Archive for February, 2010

Photo credit: ElDave (Flickr)

My little Google Buzz voting experiment broke 20,000 votes this weekend (story on ReadWriteWeb). As of now 1,390 people have submitted 487 ideas and cast 21,218 votes (some ideas are duplicates, sadly there is no way to merge them). Thanks to everyone who has participated!

Below is a short summary of the feedback. It’s not meant to be objective and you should feel free to create your own breakdown (anybody out there specializing in survey analysis?) I tried to take into account the most actively voted topics while also including less popular fixes that I consider important.

I. Clean the stream

  1. Hide comments by default (use notifications & hints—see Jaiku/Friendfeed)
  2. Don’t re-order the stream when new comments are added to posts
  3. Allow clicking posts to expand/collapse threads inline
  4. Remove dupes
  5. Allow unsubscribing from specific sources

II. Stop ruining my Inbox

  1. Don’t put notifications about new comments in my Inbox unless the comment is directly addressed to me or in a thread that I explicitly subscribed to
  2. Make Mute a clearly visible button
  3. Better filtering: e.g. allow sorting search results by # of likes & comments
  4. Don’t show the same faces more than once in New Followers
  5. Stop showing unread count in sidebar (this is not email)

III. Better public conversation

  1. Block trolls straight from comments
  2. Add autosuggest popup to @-replies in non-Gmail UIs (mobile & Profile)
  3. Include previous commenters in the @-reply suggestions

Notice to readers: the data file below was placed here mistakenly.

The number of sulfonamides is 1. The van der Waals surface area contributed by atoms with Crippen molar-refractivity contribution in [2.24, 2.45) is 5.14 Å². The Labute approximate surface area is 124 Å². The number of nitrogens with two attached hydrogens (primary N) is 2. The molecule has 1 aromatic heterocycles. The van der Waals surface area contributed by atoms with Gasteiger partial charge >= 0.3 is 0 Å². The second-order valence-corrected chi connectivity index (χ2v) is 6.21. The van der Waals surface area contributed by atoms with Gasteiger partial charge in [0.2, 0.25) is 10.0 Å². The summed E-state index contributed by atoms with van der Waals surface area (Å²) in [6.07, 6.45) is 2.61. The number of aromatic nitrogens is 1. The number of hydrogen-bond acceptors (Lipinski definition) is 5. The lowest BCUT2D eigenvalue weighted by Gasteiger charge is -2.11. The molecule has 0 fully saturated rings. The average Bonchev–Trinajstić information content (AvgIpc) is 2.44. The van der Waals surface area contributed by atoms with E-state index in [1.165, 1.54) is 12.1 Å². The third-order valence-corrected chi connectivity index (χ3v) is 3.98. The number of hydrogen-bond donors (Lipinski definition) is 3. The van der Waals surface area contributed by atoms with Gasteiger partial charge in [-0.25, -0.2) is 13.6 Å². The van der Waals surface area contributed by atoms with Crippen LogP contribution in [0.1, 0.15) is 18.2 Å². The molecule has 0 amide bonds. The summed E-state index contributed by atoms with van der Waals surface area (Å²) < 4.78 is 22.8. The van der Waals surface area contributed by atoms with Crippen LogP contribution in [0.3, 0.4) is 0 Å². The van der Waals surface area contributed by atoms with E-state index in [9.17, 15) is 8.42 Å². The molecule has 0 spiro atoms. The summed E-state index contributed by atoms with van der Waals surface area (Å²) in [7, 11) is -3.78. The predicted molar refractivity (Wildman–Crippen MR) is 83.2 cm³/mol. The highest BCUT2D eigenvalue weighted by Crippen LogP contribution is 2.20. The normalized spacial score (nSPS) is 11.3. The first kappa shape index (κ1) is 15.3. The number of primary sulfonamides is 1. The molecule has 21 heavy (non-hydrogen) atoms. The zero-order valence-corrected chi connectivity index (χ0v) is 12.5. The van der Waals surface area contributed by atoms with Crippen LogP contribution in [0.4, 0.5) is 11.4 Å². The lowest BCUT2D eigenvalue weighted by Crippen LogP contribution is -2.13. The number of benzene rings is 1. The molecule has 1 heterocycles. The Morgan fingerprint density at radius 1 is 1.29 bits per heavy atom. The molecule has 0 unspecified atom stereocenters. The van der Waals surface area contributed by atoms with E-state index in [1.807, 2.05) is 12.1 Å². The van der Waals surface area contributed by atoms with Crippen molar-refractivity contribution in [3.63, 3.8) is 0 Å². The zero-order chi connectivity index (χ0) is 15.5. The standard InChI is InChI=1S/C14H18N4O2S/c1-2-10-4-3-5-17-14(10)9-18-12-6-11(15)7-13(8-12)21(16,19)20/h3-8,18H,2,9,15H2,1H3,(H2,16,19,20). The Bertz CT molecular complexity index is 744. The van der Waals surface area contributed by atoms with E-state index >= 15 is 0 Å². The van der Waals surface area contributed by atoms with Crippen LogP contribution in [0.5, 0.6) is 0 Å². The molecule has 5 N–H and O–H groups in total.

4. Enable Re-buzzing
  5. Make it possible to like & link to comments

IV. Leverage Gmail & Mobile features that rock

  1. Add starring of posts and comments
  2. Add Nearby tab to desktop (currently mobile only)
  3. Allow location tagging of desktop posts (currently mobile only)
I’ve excluded the API-related feedback (including third party feeds) from this summary since I wanted to focus on improvements to the current feature set and the API hasn’t been launched yet. The API will have a huge impact on the Buzz ecosystem because it’ll allow content to flow in and out of Buzz and third parties to build alternative UIs. Developers should join the Buzz API discussion group.

Let’s face it: less than a week into the game, the shortcomings of Google Buzz are crippling its use. Even proponents are critical of the platform. As Robert Scoble put it, “They made some horrid mistakes.”

Nonetheless people (even Robert!) want it to succeed. Massively. The web is overflowing with calls to fix Buzz.

Google must react at lightning speed. But what can busy engineers do to draw signal from the jumble of rants and raves scattered across the web?

The Gmail help center is a dead end. The Suggest a Feature page contains nothing Buzz-related. The list of Known Issues has two entries.